• Montane voles are solitary and promiscuous, whereas
  • Prairie voles are sociable, living in colonies and pair-bond for life.

From a Darwinian perspective, we may be able to explain this difference as being due to their distinctly different but unsurprising habitats:

  • Montane voles live in mountainous areas, whereas
  • Prairie voles live on prairies – obviously!

But this might only explain:

  • Why sociable voles living on the prairies have managed to survive whereas solitary ones haven’t.
  • Why solitary voles living on the prairies have managed to survive whereas sociable ones haven’t.

…but this does not explain why montane voles and prairies voles behave so differently – what the physical difference between the two species of voles are.

Pair-bonded prairie voles

Significantly physical differences have been found…

Compared with montane voles, prairie voles have much higher density of receptors for oxytocin and vasopressin in two specific parts of the basal ganglia, in the central parts of the brain’s hemispheres:

  1. the ventral pallidum associated with the regulation of motivation, behaviour, and emotions, and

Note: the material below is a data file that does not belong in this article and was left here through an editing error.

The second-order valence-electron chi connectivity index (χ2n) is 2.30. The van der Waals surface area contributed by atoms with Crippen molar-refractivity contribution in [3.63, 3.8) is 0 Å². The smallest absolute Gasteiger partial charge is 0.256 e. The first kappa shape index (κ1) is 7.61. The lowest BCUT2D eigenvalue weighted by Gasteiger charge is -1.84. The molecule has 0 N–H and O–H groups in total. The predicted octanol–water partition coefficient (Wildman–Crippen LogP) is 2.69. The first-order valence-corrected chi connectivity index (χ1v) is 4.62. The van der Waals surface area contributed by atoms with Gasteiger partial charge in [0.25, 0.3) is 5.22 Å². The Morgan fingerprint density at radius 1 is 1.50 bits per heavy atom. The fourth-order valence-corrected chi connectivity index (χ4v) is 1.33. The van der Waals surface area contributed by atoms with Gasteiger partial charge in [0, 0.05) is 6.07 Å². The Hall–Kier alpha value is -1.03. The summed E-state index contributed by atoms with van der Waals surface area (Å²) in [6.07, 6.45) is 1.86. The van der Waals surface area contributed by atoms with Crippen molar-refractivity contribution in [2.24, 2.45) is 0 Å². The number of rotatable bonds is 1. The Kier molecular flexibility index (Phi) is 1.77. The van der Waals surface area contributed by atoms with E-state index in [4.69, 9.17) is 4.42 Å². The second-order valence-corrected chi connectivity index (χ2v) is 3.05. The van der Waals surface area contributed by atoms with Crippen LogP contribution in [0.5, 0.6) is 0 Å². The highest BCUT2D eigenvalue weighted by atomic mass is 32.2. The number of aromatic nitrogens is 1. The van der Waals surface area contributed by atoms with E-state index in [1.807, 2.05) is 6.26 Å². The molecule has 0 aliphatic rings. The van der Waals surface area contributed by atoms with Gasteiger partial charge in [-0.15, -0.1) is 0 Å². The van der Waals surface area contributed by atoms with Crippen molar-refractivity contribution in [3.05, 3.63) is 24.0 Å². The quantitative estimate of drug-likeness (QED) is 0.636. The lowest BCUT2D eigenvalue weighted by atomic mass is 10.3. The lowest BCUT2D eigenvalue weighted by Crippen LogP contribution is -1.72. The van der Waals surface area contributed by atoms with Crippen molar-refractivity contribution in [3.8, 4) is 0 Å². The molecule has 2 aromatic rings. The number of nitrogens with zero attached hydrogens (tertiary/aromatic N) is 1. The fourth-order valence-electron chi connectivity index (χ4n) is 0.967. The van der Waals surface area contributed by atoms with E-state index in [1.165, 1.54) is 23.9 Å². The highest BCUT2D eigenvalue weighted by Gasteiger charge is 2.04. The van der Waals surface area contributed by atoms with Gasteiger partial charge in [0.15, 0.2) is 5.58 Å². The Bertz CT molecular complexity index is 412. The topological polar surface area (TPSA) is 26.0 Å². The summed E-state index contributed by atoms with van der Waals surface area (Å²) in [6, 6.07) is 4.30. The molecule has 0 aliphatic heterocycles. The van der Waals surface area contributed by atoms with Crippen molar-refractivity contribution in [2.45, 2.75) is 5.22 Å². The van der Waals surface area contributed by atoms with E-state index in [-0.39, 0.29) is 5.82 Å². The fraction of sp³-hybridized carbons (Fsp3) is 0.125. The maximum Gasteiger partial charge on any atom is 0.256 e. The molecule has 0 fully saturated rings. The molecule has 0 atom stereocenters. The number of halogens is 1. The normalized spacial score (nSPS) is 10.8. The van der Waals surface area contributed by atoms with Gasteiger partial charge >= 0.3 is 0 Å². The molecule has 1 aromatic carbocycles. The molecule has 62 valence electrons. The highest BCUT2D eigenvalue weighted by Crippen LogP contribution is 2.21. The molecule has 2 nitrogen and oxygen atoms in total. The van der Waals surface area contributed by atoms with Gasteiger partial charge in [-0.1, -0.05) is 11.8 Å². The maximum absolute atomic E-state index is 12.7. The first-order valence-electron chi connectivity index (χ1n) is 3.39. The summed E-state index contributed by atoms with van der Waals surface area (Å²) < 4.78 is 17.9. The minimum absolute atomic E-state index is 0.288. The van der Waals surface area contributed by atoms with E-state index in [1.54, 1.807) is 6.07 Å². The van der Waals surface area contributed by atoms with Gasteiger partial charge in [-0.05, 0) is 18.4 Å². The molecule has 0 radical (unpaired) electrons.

2. the nucleus accumbens associated with motivation, pleasure and reward.

What does this ‘higher density of receptors’ mean?

Oxytocin neurotransmitters that bind onto oxytocin receptors on a neuron contribute towards the firing of that neuron. Both:

  • a higher number of oxytocin neurotransmitters and
  • a higher density of receptors

…will increase the chance of particular neurons firing.

In practical terms:

  • A higher number of oxytocin neurotransmitters can be achieved by delivering oxytocin to the brain via a nasal spray.
  • Conversely, the number of receptors can effectively be decreased by administering an ‘antagonistic’ drug (such as Atosiban) that will block the receptors, preventing oxytocin binding onto them to influence the firing of the neuron.

To prove the link between oxytocin and mating behaviour:

  • If such an antagonistic drug is administered to a prairie vole it then behaves much more like a solitary montane vole.
  • If oxytocin is administered to a promiscuous montane vole it then behaves like a monogamous prairie vole.

And what is true of voles is highly likely to be true for other mammals, such as man, opening up the prospect that our sociability could be controlled by drugs for example (other than alcohol…).